lies have to be up-ended and replaced. People around the world need
right now to be shown that there ARE people in the US who refuse to
accept and tolerate the crimes of our government. Let it not be said
that torture was first committed, and then excused; this will keep
Americans safe! and that no one stood up to say NO.

Outrage Level Four: What are we to make of the Democrats' paltry
response to the OPR report and its being hamstrung and why should
anyone rely on them to do more? It barely qualifies as hand-wringing
to call for next week's congressional hearings as any sort of real
response to the OPR findings. Hearings on a Friday?? Without
subpoenas?? And really: a single day of hearings!?!?! Is anyone
supposed to take this seriously (the OPR report was over 5 years in
the making!)???

What's needed now is not another round of congressional committee hearings
through which some political steam can be vented to little effect.
Ample evidence is already in the public realm, thanks to the work of
journalists, human rights and legal communities, and activists, that
documents the torture story clearly and lays more than enough basis
for prosecutions to be launched. There are many people in many walks
of life who feel deeply offended and disgusted by what has gone down
with this OPR report. They need to be called into motion to make
their demands felt. And if their sentiments and energies are
siphoned into expectations that more hearings or other activities
high up in the halls of power will lead to real accountability, that
will be a real waste.

Let's be clear: the fight to bring torture and torturers to justice still
stretches ahead of us, and many levels and forms of action will be
needed to take that fight forward. But what is needed now is a real
leap, a fresh and refreshed wave, of making felt the demand that the
torturers must be brought to justice, as a demand from below, from
the people of this country, independent of the power structure that
rules it. That is the only hope we have to effect real change. And
that in turn is our responsibility to the people who have directly
suffered the abuse of the American Torture State, and to the people
of the world more generally.

In that light, let's return to the OPR report. Let's be clear that
the OPR report is far from the last word. The OPR report IS an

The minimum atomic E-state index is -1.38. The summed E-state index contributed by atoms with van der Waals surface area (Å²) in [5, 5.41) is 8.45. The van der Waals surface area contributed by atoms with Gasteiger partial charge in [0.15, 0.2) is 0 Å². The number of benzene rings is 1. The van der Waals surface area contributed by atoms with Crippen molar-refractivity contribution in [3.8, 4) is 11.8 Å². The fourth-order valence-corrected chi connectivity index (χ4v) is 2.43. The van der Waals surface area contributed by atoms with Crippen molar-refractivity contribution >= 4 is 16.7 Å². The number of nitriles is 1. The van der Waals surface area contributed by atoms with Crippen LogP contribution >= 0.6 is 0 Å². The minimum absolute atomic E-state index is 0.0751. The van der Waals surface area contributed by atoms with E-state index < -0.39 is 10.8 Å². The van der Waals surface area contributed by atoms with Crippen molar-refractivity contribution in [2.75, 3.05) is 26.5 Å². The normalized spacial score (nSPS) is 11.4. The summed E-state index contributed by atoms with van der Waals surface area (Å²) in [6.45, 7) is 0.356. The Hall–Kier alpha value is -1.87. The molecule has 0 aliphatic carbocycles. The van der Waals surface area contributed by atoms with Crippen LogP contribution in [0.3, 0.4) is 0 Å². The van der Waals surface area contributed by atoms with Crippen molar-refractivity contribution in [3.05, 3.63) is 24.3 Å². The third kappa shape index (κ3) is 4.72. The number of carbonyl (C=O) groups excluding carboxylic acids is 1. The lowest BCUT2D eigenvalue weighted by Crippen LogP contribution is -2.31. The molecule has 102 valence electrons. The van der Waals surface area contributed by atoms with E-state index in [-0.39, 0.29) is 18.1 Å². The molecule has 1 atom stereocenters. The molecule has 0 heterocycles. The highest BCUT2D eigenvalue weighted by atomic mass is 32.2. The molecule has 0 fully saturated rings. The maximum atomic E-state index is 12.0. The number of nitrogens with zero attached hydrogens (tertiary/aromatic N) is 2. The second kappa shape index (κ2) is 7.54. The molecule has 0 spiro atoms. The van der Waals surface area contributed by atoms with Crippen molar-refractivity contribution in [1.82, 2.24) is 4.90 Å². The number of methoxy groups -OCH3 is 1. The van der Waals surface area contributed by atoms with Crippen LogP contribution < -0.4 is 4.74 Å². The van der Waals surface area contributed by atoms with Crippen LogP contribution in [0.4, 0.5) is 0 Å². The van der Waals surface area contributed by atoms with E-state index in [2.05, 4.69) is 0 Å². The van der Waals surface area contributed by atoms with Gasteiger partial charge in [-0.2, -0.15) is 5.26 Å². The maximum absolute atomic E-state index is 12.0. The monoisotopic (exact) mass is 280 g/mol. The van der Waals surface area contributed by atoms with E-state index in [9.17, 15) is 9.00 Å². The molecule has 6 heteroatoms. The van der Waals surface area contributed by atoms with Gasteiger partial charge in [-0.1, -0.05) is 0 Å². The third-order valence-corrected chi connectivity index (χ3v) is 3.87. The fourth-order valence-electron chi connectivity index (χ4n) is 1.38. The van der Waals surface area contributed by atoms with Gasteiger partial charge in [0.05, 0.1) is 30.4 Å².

insult to the torture victims and it is also an insult to everyone
who has been in one way or another standing up to demand real
accountability as the only way to set limits for the future saying we
will not tolerate torture. But the OPR report needs to be seen as a
challenge: it represents another move against us in the ongoing fight
against the war crime of torture, and to bring to justice the war
criminals from Bush and Cheney on down. For example, the Margolis
cover memo says the OPR will not call on bar associations to dis-bar
the criminals. But this doesn't at all mean that those bar
associations can not take action motivated by many other sources.

And a final word about the Justice Department's guy, Margolis, parsing
the crime of torture into a problem of poor judgment. John
Yoo, Jay Bybee and the other Bush lawyers were hired gun lawyers
whose work for their client, the Bush Regime, was notoriously
unethical, flaunted professional standards, etc. But pull the lens
back and what we actually see is this: these lawyers were
functionaries in a criminal enterprise, no less than were the lawyers
and judges of Germany's Third Reich whose legal memos and other
work product enabled the Nazis to carry out their Holocaust. As
history reminds us, this role was found during the Nuremberg trials
to rise to the level of war crimes because without the lawyers
providing legal cover for those great crimes, the regime would not
have been able to commit them and call them legal.

That is the moment we are living in now. To the World Can't Wait
movement, torture has never been separable from the so-called War
On Terror which called it forward as a key weapon, with special
urgency in the post-911 years. The US has wielded torture for
centuries but it is this post-911 time that saw torture sanitized,
dressed up and glamorized, and made into a normal, necessary
fact of life (e.g., the trend in some mainstream poll trajectories
which mark a growing public acceptance of torture).

Where somebody's judgment is in question, the torture memos
show far less about what John Yoo may or may not have been thinking
than what was going on above him, in the thinking of his superiors.
Torture DID involve judgement but not that of Yoo, really.

It was at the top levels of the U.S. government at the time, the
Bush-Cheney Regime, that the judgment was reached that torture was
necessary, and that legal cover for the torture and the secret
rendition, for what became Guantanamo and Abu Ghraib was needed
in order to more effectively pursue the so-called War On Terror,
(actually a war OF terror). John Yoo was called into willing
service, he was a hired gun lawyer who helped to carefully craft the
legal language that would allow these extraordinary, thoroughly
illegal activities.

Every person in this country has to ask him  or herself: are you for
torture, or against it? Is torture part of a world you want to live
in, or isn't it? And if you think torture is wrong and it must
stop and your government insists torture is necessary and
therefore OK, then what will you do? We need a powerful
resistance from the people. The world can't wait.